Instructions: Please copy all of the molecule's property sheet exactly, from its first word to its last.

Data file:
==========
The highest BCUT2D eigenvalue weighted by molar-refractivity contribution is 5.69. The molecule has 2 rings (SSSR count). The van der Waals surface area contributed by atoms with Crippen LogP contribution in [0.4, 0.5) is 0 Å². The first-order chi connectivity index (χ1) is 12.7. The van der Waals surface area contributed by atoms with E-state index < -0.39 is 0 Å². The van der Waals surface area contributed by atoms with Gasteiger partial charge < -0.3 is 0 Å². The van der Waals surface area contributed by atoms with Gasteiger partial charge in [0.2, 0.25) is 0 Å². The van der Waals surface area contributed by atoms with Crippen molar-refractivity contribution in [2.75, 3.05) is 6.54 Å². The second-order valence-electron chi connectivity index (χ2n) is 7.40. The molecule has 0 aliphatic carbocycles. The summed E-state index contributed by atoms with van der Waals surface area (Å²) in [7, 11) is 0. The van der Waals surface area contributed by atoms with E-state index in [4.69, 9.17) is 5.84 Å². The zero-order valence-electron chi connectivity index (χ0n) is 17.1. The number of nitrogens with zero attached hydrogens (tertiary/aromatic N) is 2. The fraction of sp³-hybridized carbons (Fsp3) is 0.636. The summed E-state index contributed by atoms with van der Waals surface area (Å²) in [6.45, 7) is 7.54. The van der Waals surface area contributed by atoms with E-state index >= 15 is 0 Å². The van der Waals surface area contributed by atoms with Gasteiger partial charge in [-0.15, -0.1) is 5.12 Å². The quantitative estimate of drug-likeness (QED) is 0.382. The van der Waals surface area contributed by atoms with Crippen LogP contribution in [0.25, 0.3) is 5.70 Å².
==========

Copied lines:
The highest BCUT2D eigenvalue weighted by molar-refractivity contribution is 5.69. The molecule has 2 rings (SSSR count). The van der Waals surface area contributed by atoms with Crippen LogP contribution in [0.4, 0.5) is 0 Å². The first-order chi connectivity index (χ1) is 12.7. The van der Waals surface area contributed by atoms with E-state index < -0.39 is 0 Å². The van der Waals surface area contributed by atoms with Gasteiger partial charge < -0.3 is 0 Å². The van der Waals surface area contributed by atoms with Gasteiger partial charge in [0.2, 0.25) is 0 Å². The van der Waals surface area contributed by atoms with Crippen molar-refractivity contribution in [2.75, 3.05) is 6.54 Å². The second-order valence-electron chi connectivity index (χ2n) is 7.40. The molecule has 0 aliphatic carbocycles. The summed E-state index contributed by atoms with van der Waals surface area (Å²) in [7, 11) is 0. The van der Waals surface area contributed by atoms with E-state index in [4.69, 9.17) is 5.84 Å². The zero-order valence-electron chi connectivity index (χ0n) is 17.1. The number of nitrogens with zero attached hydrogens (tertiary/aromatic N) is 2. The fraction of sp³-hybridized carbons (Fsp3) is 0.636. The summed E-state index contributed by atoms with van der Waals surface area (Å²) in [6.45, 7) is 7.54. The van der Waals surface area contributed by atoms with E-state index >= 15 is 0 Å². The van der Waals surface area contributed by atoms with Gasteiger partial charge in [-0.15, -0.1) is 5.12 Å². The quantitative estimate of drug-likeness (QED) is 0.382. The van der Waals surface area contributed by atoms with Crippen LogP contribution in [0.25, 0.3) is 5.70 Å².